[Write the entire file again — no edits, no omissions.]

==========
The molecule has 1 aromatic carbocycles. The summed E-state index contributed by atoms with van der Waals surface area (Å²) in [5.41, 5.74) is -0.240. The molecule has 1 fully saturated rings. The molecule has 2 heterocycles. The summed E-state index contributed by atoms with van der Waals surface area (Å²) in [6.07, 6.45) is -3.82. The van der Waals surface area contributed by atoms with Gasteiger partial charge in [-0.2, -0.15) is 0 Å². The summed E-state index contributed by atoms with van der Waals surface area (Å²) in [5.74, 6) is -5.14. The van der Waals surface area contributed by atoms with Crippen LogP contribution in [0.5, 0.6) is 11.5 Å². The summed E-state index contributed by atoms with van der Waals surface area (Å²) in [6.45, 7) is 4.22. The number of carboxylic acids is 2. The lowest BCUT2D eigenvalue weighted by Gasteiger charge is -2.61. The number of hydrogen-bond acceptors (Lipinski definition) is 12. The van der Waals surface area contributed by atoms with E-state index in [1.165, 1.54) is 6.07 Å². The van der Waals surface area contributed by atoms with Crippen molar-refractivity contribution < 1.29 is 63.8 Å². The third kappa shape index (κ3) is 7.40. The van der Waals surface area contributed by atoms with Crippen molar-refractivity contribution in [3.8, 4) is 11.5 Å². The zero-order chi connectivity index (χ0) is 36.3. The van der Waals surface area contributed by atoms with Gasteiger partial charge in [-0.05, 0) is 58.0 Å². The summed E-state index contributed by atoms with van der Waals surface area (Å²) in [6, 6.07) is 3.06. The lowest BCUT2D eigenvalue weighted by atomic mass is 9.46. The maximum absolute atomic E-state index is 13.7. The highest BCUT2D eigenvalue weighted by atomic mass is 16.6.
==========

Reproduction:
The molecule has 1 aromatic carbocycles. The summed E-state index contributed by atoms with van der Waals surface area (Å²) in [5.41, 5.74) is -0.240. The molecule has 1 fully saturated rings. The molecule has 2 heterocycles. The summed E-state index contributed by atoms with van der Waals surface area (Å²) in [6.07, 6.45) is -3.82. The van der Waals surface area contributed by atoms with Gasteiger partial charge in [-0.2, -0.15) is 0 Å². The summed E-state index contributed by atoms with van der Waals surface area (Å²) in [5.74, 6) is -5.14. The van der Waals surface area contributed by atoms with Crippen LogP contribution in [0.5, 0.6) is 11.5 Å². The summed E-state index contributed by atoms with van der Waals surface area (Å²) in [6.45, 7) is 4.22. The number of carboxylic acids is 2. The lowest BCUT2D eigenvalue weighted by Gasteiger charge is -2.61. The number of hydrogen-bond acceptors (Lipinski definition) is 12. The van der Waals surface area contributed by atoms with E-state index in [1.165, 1.54) is 6.07 Å². The van der Waals surface area contributed by atoms with Crippen molar-refractivity contribution < 1.29 is 63.8 Å². The third kappa shape index (κ3) is 7.40. The van der Waals surface area contributed by atoms with Crippen molar-refractivity contribution in [3.8, 4) is 11.5 Å². The zero-order chi connectivity index (χ0) is 36.3. The van der Waals surface area contributed by atoms with Gasteiger partial charge in [-0.05, 0) is 58.0 Å². The summed E-state index contributed by atoms with van der Waals surface area (Å²) in [6, 6.07) is 3.06. The lowest BCUT2D eigenvalue weighted by atomic mass is 9.46. The maximum absolute atomic E-state index is 13.7. The highest BCUT2D eigenvalue weighted by atomic mass is 16.6.